All fear is a story.
I can’t remember where I’ve seen this idea before, but I feel like it’s an idea I’ve seen multiple times. It also resonates pretty strongly with me.
This topic has come up in many different areas related to the mind.
I see it come up in therapy. We often examine fears. In doing so, we look at stories we’re telling ourselves there. Those may include catastrophizing, personalizing feedback, or all-or-nothing perspectives.
I see it come up in the Enneagram. I’m not an expert in the Enneagram. My experience is pretty much limited to a textbook and several articles I’ve read about it. However, my understanding is that everyone has a core fear. (It is also my current understanding that each personality type in the Enneagram (and similarly, I imagine, in other personality typing frameworks) is a protective adaptation to address that fear.) My current hypothesis is that each of these core fears is a story about disconnection/not belonging.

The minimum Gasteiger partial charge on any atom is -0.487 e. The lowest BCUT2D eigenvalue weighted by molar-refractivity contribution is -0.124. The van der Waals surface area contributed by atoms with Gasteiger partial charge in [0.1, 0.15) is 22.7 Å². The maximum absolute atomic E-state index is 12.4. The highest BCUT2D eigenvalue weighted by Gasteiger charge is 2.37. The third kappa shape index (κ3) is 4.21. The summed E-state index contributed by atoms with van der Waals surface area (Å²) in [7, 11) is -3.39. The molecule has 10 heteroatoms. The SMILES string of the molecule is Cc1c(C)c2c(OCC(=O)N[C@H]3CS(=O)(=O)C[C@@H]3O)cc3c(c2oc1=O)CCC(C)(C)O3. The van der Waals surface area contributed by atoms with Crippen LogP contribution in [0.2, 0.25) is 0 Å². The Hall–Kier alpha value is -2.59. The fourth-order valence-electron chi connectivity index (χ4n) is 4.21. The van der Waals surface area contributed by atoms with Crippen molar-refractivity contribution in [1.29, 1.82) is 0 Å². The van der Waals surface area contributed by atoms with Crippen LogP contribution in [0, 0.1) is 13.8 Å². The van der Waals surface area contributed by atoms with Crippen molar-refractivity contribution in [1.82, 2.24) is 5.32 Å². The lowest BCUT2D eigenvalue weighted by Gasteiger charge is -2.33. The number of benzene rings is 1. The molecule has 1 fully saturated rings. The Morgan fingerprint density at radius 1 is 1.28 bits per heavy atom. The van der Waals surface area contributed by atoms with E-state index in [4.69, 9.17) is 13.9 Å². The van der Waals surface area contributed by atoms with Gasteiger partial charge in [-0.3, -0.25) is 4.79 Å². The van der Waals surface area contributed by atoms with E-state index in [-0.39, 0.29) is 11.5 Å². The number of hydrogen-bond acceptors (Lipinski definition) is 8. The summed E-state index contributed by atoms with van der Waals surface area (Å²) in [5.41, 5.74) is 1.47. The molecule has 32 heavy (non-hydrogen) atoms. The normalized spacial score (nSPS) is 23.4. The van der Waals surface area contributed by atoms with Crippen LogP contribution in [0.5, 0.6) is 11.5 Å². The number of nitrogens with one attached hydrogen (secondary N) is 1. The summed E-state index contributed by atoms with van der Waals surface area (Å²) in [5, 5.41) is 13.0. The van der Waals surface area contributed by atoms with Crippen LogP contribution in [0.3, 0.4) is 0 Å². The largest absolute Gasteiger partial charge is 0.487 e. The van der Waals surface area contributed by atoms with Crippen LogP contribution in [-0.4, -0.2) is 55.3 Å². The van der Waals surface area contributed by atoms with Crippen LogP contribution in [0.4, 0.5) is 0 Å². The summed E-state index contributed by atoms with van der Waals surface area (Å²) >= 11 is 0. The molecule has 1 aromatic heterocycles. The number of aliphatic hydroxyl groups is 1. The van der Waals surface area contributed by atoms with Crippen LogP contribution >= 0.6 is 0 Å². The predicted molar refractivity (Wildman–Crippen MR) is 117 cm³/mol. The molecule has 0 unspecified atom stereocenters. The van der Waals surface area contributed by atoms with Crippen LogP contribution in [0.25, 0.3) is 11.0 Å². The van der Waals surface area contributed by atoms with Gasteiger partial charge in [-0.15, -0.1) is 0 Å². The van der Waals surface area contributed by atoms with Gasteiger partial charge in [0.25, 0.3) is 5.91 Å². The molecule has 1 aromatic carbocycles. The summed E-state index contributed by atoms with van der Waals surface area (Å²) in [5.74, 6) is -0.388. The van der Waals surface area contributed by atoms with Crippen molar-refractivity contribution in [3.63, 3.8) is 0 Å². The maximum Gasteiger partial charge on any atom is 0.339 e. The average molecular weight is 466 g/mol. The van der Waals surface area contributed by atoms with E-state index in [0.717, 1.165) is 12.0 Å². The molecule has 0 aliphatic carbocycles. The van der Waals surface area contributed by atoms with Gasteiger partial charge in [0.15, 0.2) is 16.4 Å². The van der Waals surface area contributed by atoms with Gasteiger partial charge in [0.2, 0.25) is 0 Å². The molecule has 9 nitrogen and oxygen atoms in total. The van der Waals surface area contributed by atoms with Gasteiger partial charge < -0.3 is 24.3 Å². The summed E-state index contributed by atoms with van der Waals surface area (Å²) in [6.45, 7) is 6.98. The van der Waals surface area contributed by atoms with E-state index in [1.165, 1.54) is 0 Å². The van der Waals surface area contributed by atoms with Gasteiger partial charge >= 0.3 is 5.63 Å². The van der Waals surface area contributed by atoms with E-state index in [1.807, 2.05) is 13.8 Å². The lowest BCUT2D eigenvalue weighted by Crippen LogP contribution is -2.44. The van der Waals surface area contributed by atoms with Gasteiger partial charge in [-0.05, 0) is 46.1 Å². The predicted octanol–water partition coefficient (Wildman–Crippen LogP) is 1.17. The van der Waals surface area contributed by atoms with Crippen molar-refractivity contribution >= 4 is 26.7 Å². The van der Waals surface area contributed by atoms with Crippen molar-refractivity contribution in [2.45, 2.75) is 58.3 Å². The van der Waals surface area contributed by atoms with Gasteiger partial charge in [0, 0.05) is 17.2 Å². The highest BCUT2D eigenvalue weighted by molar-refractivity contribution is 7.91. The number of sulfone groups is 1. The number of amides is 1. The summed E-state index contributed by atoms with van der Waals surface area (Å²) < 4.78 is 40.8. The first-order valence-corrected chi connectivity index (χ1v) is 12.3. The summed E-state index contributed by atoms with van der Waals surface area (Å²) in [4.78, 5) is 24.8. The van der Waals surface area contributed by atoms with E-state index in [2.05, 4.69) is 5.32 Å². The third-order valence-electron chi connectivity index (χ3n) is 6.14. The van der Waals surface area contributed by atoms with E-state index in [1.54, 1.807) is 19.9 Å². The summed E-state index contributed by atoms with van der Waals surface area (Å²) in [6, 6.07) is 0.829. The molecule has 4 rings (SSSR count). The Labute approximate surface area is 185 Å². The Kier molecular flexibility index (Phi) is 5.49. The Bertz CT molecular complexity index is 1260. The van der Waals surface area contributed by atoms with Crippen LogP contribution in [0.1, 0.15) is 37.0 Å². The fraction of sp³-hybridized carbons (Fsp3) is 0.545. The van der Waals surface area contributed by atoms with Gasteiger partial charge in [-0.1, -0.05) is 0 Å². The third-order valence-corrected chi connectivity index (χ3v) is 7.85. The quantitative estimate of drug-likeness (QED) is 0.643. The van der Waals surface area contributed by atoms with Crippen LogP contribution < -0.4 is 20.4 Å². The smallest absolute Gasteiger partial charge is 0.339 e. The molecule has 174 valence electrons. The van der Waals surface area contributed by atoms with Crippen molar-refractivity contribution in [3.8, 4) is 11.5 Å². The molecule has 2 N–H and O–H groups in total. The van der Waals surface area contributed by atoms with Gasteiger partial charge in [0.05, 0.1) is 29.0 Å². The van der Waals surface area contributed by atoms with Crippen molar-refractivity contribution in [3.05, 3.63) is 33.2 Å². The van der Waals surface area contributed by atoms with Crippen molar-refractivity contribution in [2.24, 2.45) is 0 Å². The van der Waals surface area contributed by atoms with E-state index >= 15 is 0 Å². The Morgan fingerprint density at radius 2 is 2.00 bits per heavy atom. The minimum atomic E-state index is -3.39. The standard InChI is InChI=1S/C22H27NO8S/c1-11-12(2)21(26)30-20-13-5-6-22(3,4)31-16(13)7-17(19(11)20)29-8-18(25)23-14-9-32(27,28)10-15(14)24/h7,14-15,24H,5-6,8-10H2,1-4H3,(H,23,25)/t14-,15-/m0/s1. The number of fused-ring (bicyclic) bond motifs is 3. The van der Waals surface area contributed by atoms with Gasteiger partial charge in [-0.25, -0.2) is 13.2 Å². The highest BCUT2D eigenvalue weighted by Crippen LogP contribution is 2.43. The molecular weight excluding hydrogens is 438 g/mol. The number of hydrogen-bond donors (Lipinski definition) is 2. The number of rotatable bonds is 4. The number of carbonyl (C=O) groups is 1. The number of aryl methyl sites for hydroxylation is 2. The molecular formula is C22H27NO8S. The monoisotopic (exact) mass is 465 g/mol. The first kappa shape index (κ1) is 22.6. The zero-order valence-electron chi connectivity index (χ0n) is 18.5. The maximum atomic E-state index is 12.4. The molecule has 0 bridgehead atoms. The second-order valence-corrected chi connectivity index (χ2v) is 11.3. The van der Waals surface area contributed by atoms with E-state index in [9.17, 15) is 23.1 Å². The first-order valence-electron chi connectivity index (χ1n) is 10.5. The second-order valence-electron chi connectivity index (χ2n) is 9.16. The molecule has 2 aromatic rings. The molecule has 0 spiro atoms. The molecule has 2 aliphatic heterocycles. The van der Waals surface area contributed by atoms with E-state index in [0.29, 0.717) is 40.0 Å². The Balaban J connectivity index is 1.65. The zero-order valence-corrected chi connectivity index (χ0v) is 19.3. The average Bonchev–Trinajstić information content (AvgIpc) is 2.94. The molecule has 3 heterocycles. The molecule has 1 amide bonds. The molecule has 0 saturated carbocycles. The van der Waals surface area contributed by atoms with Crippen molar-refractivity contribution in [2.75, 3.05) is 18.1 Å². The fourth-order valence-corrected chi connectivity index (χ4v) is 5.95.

I see it come up in coaching. We often look at the fears that are holding us back. Underlying these fears are stories where we over-generalize, assume we know what other people will think, or assume we know what the future holds.
Worry is a misuse of your imagination.
I haven’t been reading much lately as I’ve been focused on other projects. However, as some of those wrap-up, I’m planning on digging more into this topic. Some of the books I’m thinking about (re-)visiting include:
- Awareness by Anthony de Mello
- The Body Keeps the Score by Bessel van der Kolk
- How Emotions are Made by Lisa Feldman Barrett
- The Master and His Emissary by Iain Mcgilchrist
- Radical Acceptance by Tara Brach
Yesterday, Edvardo Archer also introduced me to the Narrative Therapeutic Framework. I’ve also added that to my research list for this topic.
If you have any other suggestions, please let me know! Would love to expand my awareness of this topic 😻